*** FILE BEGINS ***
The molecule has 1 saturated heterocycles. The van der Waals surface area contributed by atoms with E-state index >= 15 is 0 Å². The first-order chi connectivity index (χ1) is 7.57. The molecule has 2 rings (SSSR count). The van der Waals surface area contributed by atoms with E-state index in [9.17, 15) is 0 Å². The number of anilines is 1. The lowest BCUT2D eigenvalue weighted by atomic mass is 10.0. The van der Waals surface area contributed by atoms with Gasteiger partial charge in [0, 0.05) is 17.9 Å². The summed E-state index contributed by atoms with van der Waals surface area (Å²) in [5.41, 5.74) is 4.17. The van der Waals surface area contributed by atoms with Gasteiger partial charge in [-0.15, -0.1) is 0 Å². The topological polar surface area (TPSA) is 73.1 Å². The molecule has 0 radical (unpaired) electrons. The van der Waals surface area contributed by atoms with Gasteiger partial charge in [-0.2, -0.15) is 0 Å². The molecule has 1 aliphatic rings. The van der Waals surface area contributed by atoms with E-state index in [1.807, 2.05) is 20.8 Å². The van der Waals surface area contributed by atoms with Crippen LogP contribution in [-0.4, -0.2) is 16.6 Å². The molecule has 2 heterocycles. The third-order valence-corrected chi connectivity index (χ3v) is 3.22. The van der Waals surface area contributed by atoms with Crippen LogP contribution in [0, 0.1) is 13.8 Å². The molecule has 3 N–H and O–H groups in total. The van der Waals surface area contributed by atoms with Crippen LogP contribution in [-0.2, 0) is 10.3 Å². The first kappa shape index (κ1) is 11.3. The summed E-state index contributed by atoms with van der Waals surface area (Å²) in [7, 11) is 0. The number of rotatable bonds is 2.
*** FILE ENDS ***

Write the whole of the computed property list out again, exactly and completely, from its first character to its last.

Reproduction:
The molecule has 1 saturated heterocycles. The van der Waals surface area contributed by atoms with E-state index >= 15 is 0 Å². The first-order chi connectivity index (χ1) is 7.57. The molecule has 2 rings (SSSR count). The van der Waals surface area contributed by atoms with E-state index in [9.17, 15) is 0 Å². The number of anilines is 1. The lowest BCUT2D eigenvalue weighted by atomic mass is 10.0. The van der Waals surface area contributed by atoms with Gasteiger partial charge in [0, 0.05) is 17.9 Å². The summed E-state index contributed by atoms with van der Waals surface area (Å²) in [5.41, 5.74) is 4.17. The van der Waals surface area contributed by atoms with Gasteiger partial charge in [-0.15, -0.1) is 0 Å². The topological polar surface area (TPSA) is 73.1 Å². The molecule has 0 radical (unpaired) electrons. The van der Waals surface area contributed by atoms with Gasteiger partial charge in [-0.2, -0.15) is 0 Å². The molecule has 1 aliphatic rings. The van der Waals surface area contributed by atoms with E-state index in [1.807, 2.05) is 20.8 Å². The van der Waals surface area contributed by atoms with Crippen LogP contribution in [-0.4, -0.2) is 16.6 Å². The molecule has 2 heterocycles. The third-order valence-corrected chi connectivity index (χ3v) is 3.22. The van der Waals surface area contributed by atoms with Crippen LogP contribution in [0, 0.1) is 13.8 Å². The molecule has 3 N–H and O–H groups in total. The van der Waals surface area contributed by atoms with Crippen LogP contribution in [-0.2, 0) is 10.3 Å². The first kappa shape index (κ1) is 11.3. The summed E-state index contributed by atoms with van der Waals surface area (Å²) in [7, 11) is 0. The number of rotatable bonds is 2.